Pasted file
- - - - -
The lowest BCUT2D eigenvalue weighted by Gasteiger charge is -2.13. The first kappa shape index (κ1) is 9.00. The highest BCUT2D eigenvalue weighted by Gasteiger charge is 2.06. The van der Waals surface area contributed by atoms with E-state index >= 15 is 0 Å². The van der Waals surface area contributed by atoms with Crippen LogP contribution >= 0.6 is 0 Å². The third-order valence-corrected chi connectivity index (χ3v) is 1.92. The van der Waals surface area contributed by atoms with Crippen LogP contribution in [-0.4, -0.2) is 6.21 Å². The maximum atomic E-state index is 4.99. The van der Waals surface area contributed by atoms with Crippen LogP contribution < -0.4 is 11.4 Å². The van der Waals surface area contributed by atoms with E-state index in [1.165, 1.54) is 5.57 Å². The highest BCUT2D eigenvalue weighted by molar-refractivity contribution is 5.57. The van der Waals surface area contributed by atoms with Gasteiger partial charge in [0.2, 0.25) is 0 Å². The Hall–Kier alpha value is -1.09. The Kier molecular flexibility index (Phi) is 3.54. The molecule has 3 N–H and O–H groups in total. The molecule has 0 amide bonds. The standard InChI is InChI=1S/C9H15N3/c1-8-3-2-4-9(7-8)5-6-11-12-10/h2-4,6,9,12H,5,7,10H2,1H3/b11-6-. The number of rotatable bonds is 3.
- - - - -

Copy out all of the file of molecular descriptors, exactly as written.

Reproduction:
The lowest BCUT2D eigenvalue weighted by Gasteiger charge is -2.13. The first kappa shape index (κ1) is 9.00. The highest BCUT2D eigenvalue weighted by Gasteiger charge is 2.06. The van der Waals surface area contributed by atoms with E-state index >= 15 is 0 Å². The van der Waals surface area contributed by atoms with Crippen LogP contribution >= 0.6 is 0 Å². The third-order valence-corrected chi connectivity index (χ3v) is 1.92. The van der Waals surface area contributed by atoms with Crippen LogP contribution in [-0.4, -0.2) is 6.21 Å². The maximum atomic E-state index is 4.99. The van der Waals surface area contributed by atoms with Crippen LogP contribution < -0.4 is 11.4 Å². The van der Waals surface area contributed by atoms with E-state index in [1.165, 1.54) is 5.57 Å². The highest BCUT2D eigenvalue weighted by molar-refractivity contribution is 5.57. The van der Waals surface area contributed by atoms with Gasteiger partial charge in [0.2, 0.25) is 0 Å². The Hall–Kier alpha value is -1.09. The Kier molecular flexibility index (Phi) is 3.54. The molecule has 3 N–H and O–H groups in total. The molecule has 0 amide bonds. The standard InChI is InChI=1S/C9H15N3/c1-8-3-2-4-9(7-8)5-6-11-12-10/h2-4,6,9,12H,5,7,10H2,1H3/b11-6-. The number of rotatable bonds is 3.